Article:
Animal news, as always, has a way of creeping into this newspaper.

A lot of it is on the unpleasant side: the outbreak of rabies in Fairfield, the Sidney farmer who allegedly wasn’t disposing of his dead animals properly, the dog waste issue in Oakland.

Then there are Oakland’s other weird animal issues: the geese-on-the-beach controversy, the rampaging pig, the “terrorizing” cat.

Then there’s the downright ugly. The worst one recently, by far, is the four does inexplicably shot in the Chesterville-Leeds-Livermore area a couple weeks ago and “left to waste,” as the Maine Warden Service put it.

Anyone who reads this column regularly knows it comes down heavily on the side of animal lover, so when debate comes up over how much attention to give animal stories, I always believe they’re newsworthy.

It was no different Tuesday night when Scott Struck, of Readfield, called.


His nephew’s 5-month-old kitten had been up a tree for five days and no one would help get it down.

Struck said they were afraid the black-and-white kitten, Belichick, was going to starve or die of thirst.

The nephew, Thomas, 11, is “just very upset,” Struck told reporter Betty Adams after I passed his phone number on to her. “He’s an animal lover. He’s very good with animals — he takes them seriously.”

Thomas’ father, Chris Struck, used a 35-foot extension ladder to try to get the kitten down, but that just drove it to the top of the tree. They called the Fire Department, the animal control officer, the Town Office, but “nobody will come help us,” Scott Struck said.

They were worried the cat would become dehydrated. Chris Struck put food and water at the base of the tree.

Neighbors tried to help get him down, to no avail.


The animal control officer, like many who heard the story, said Belichick would come down when he was hungry or dehydrated enough.

A co-worker listening to the story Wednesday pointed out that her vet once told her he’d never seen a cat’s skeleton in a tree.

And Belichik did come down sometime after Adams talked to Struck on Tuesday.

Chris Struck said Wednesday morning that the cat was a little hungry and thirsty, but he was down and everyone was happy.

And many readers probably, at this point, wonder why so much effort went into a kitten in a tree that was going to come down one way or another anyway.

Not only why the Strucks were upset enough to call the newspaper, but why the newspaper put any effort into what may seem like a trivial story.


It’s not that hard to explain — animal stories are actually people stories.

When a family is upset about a treed cat, it says something about them as people that touches — or should touch — the rest of us.

At the other end of the spectrum are the dead does from a couple weeks ago.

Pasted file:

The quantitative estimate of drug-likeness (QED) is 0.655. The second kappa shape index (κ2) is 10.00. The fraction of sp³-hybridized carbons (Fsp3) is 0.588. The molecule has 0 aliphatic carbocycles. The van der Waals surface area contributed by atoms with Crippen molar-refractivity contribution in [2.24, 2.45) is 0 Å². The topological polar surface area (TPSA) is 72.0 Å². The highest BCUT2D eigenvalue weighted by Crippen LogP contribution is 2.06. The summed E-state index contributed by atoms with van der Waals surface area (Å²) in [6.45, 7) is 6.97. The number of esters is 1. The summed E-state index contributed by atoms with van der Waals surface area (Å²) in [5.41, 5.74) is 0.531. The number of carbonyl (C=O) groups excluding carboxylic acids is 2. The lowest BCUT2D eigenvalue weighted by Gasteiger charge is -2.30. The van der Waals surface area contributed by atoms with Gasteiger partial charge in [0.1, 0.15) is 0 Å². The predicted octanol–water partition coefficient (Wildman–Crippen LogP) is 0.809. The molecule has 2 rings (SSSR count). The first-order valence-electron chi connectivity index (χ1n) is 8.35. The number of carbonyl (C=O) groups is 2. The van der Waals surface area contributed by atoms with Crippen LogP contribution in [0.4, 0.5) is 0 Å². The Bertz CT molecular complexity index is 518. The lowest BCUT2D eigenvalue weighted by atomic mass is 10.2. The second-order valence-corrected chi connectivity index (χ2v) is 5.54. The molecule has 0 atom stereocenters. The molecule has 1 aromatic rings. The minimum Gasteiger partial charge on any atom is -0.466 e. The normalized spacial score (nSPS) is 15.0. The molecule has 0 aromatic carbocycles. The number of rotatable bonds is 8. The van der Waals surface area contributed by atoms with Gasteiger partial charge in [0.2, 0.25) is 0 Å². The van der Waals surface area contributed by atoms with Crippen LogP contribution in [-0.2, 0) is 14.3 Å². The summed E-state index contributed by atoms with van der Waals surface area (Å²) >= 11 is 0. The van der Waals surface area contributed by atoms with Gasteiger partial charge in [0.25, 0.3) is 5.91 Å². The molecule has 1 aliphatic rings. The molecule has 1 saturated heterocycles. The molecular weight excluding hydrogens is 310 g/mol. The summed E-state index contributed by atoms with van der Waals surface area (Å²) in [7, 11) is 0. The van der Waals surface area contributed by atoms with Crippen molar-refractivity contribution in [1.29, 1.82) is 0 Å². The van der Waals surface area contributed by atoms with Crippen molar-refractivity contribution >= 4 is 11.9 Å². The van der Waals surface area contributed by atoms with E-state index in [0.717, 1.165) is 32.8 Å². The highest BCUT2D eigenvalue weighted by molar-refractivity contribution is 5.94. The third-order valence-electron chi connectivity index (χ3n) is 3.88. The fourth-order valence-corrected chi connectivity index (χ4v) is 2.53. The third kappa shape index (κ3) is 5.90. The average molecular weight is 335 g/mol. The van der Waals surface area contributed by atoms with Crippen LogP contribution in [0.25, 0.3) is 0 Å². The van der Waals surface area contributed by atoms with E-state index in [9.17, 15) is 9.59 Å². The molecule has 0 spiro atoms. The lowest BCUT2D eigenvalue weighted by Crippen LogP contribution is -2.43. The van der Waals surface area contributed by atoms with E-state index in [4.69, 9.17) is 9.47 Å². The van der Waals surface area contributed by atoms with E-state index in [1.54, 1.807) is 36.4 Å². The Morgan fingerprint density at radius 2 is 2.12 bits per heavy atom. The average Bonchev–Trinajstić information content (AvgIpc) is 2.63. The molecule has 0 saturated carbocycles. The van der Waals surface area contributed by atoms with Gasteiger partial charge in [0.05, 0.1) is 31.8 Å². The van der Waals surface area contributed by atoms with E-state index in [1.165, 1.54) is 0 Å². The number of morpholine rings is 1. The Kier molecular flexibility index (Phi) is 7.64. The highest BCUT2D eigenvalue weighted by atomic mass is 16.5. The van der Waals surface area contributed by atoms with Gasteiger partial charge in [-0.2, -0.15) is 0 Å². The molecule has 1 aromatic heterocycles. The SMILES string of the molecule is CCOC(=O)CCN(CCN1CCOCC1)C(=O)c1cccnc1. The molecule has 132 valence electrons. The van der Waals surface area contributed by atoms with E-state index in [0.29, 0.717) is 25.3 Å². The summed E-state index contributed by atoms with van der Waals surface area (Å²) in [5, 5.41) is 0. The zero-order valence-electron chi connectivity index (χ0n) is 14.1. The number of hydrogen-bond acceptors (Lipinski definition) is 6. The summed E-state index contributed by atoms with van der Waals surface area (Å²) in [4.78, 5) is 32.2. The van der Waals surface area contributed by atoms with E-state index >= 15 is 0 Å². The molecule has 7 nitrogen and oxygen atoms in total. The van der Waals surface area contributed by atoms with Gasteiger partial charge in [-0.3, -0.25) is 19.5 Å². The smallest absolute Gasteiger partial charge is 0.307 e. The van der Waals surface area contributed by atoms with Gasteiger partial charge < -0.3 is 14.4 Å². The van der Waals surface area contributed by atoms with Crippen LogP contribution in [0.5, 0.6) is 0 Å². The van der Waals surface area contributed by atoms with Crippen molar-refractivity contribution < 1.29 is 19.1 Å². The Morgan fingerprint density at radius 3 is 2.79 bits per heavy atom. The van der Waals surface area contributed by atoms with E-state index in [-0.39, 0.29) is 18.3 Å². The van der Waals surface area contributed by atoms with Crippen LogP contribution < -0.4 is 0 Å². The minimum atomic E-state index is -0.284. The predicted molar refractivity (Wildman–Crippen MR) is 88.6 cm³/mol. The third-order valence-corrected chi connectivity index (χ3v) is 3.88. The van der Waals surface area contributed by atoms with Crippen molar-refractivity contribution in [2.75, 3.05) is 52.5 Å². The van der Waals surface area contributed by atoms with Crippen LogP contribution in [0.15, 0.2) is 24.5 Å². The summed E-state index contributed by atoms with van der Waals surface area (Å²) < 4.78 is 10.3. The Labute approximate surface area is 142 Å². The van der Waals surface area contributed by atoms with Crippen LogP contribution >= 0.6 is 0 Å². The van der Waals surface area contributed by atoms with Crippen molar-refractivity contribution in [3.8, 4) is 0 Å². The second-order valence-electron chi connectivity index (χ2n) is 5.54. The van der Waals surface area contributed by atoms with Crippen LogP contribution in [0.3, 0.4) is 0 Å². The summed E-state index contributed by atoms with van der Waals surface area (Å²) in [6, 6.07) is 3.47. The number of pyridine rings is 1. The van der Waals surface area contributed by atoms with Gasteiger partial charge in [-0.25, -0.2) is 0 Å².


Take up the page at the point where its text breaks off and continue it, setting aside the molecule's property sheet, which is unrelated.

An acquaintance remarked after our second story on the issue ran that if it were people, not deer, less of a big deal would be made about it.

While I’ve written about this bizarre belief before, my reaction bears repeating: I fully believe that if four people had been shot and their bodies left in the woods, we would have given it even better play than we gave the doe stories.

Those doe shooting stories, if you haven’t gotten the drift by now, are big news because they say something about people. Not only does it say something about the person or people who did the shooting, but also about those who are rightfully appalled by it.


David Trahan, executive director of the Sportsman’s Alliance of Maine, put it succinctly in the Morning Sentinel’s April 29 story: “It is just not anything that a civil society would accept as OK.”

For those not familiar with hunting, or the story, it’s illegal to hunt deer outside of the roughly monthlong hunting season, usually beginning at the end of October and ending the end of November. It’s also illegal to “hunt” (if that’s what you want to call the doe killings) at night and to leave what’s shot to decompose where it lies.

Hunters, most of whom love and respect animals, and old-fashioned animal-loving softies like me can all agree that someone who would do what was done to those deer can have no good explanation. To take it a step further, there is something wrong with him, her or them.

We often attribute human emotions and motivations to animals: greed, evil, jealousy, manipulation, love. Animals though, unlike humans, are simply driven by the need to protect themselves, to eat, to find shelter. Survival stuff.

While we think we’re better than they are, there should also be much higher expectations for us, because we have the ability to reason, to know right from wrong, to make judgments about our actions. We don’t always meet those expectations.

A lot of smarter and more articulate people have said it before now, so I’ll leave it to them.


Gandhi pointed out that the greatness of a nation can be judged by how its animals are treated.

The philosopher Immanuel Kant said, “We can judge the heart of a man by his treatment of animals.”

The Bible quotes Job as asking, “Who teaches us more than the beasts of the Earth?”

You get the picture.

If Belichick the cat hadn’t decided he’d had enough and, like his namesake, maybe wasn’t inclined to let the press pry into his inner thoughts, we would have published a story today about a cat up a tree. But more, it would have been about an 11-year-old boy, his family, and how much they cared.

When we write about the dead does — and with the reward now at $3,500 and no suspect in sight, we will — it’s more about the appalling lack of humanity some of our fellow humans exhibit.

Stay tuned.

Maureen Milliken is news editor of the Kennebec Journal and Morning Sentinel. Email her at Twitter: @mmilliken47. Kennebec Tales is published the first and third Thursday of the month.

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